Bangkok shooting reflects imported dehumanization


A recent shooting incident at a downtown Bangkok mall that resulted in two fatalities has sent shockwaves through the region. Mass shootings are relatively uncommon in Thailand, despite the country’s high rate of private firearm ownership. Nevertheless, this marks the third instance of an American-style mass shooting in recent years.

The alleged perpetrator, a 14-year-old boy, was apprehended wearing a cap adorned with a prominent American flag. Reports suggest that he had been struggling with mental health issues and was prescribed medication.

Furthermore, it came to light that he had developed an unhealthy fascination with violence, particularly on unrestricted social media platforms. Prior to the incident, he had posted videos of himself at a firing range, engaging in firearm training.

This disturbing pattern bears a disconcerting resemblance to similar incidents in the United States. It seems that a segment of Thai society is now grappling with the same senseless violence that has plagued American communities.

However, much of the Thai media and government response appears to be fixated on addressing the symptoms, such as “gun control” and heightened security measures at public places, rather than addressing the root causes of such violence.

For those who have witnessed Thailand’s transformation over the past two decades, significant changes have occurred, both positive and negative. While some changes have had a beneficial impact, others have been imported from abroad and carry negative consequences.

The proliferation of Western-style fast food has led to notable shifts in dietary habits and body image among Thais. The younger generation has increasingly embraced Western-style tattoos and adopted a more individualistic perspective, contrasting with Thailand’s traditional values of hierarchy, respect for elders, and community.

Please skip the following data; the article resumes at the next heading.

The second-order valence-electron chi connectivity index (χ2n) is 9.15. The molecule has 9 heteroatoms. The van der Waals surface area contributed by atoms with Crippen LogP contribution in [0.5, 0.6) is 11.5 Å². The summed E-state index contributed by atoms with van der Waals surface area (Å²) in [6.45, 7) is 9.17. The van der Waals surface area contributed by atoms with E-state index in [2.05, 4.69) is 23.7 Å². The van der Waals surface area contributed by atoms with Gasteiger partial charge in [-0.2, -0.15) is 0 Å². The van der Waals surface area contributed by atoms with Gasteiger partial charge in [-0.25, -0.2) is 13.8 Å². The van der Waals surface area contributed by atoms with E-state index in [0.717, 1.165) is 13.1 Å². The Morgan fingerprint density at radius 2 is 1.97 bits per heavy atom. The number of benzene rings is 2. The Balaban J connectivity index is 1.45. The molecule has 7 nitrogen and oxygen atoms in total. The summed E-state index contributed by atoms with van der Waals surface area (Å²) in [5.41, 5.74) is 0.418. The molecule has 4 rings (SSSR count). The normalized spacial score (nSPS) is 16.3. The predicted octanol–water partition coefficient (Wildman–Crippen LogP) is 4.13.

In many respects, these changes are shaping segments of the population in a manner more reminiscent of American culture than Thai heritage.

Consequently, Thailand is experiencing some of the chronic problems that have eroded social stability in the United States.

One of the United States’ most significant challenges is its toxic culture of dehumanization and violence. This culture is perpetuated not only through media, including games, movies, and television series but also through real acts of violence, including frequent mass shootings.

Moreover, this culture of dehumanization and violence extends to U.S. foreign policy, with hundreds of American military bases abroad and a history of aggressive wars in various regions. This foreign policy, prioritizing American interests over others, filters down to a culture of violence that often disregards the humanity of victims.

Observing contemporary American society illustrates the consequences of embracing “Western” values. Thailand’s youth are increasingly influenced by this culture of dehumanization and violence, inspired by modern American “culture” and “values”.

While stricter gun control measures may help prevent firearms from falling into the hands of the mentally ill or minors, individuals infected with these American influences may still pose a danger, even without access to firearms. A population impacted by this culture risks destabilization, mirroring the challenges currently faced by Western nations.

For Thailand, a nation known for its economic success in agriculture, industry, and tourism, social harmony has been a key attraction for tourists and a pillar of regional partnerships. Allowing Thai society to be gradually infiltrated by these American exports of dehumanization and violence would mean forfeiting some of Thailand’s most valuable attributes.

Addressing the trend toward American-style dehumanization and violence in Thailand cannot rely solely on “gun control” and increased security measures. It necessitates recognition of the issue, followed by efforts to safeguard against it and promote social harmony through various means, including family, community, schools, and institutions.


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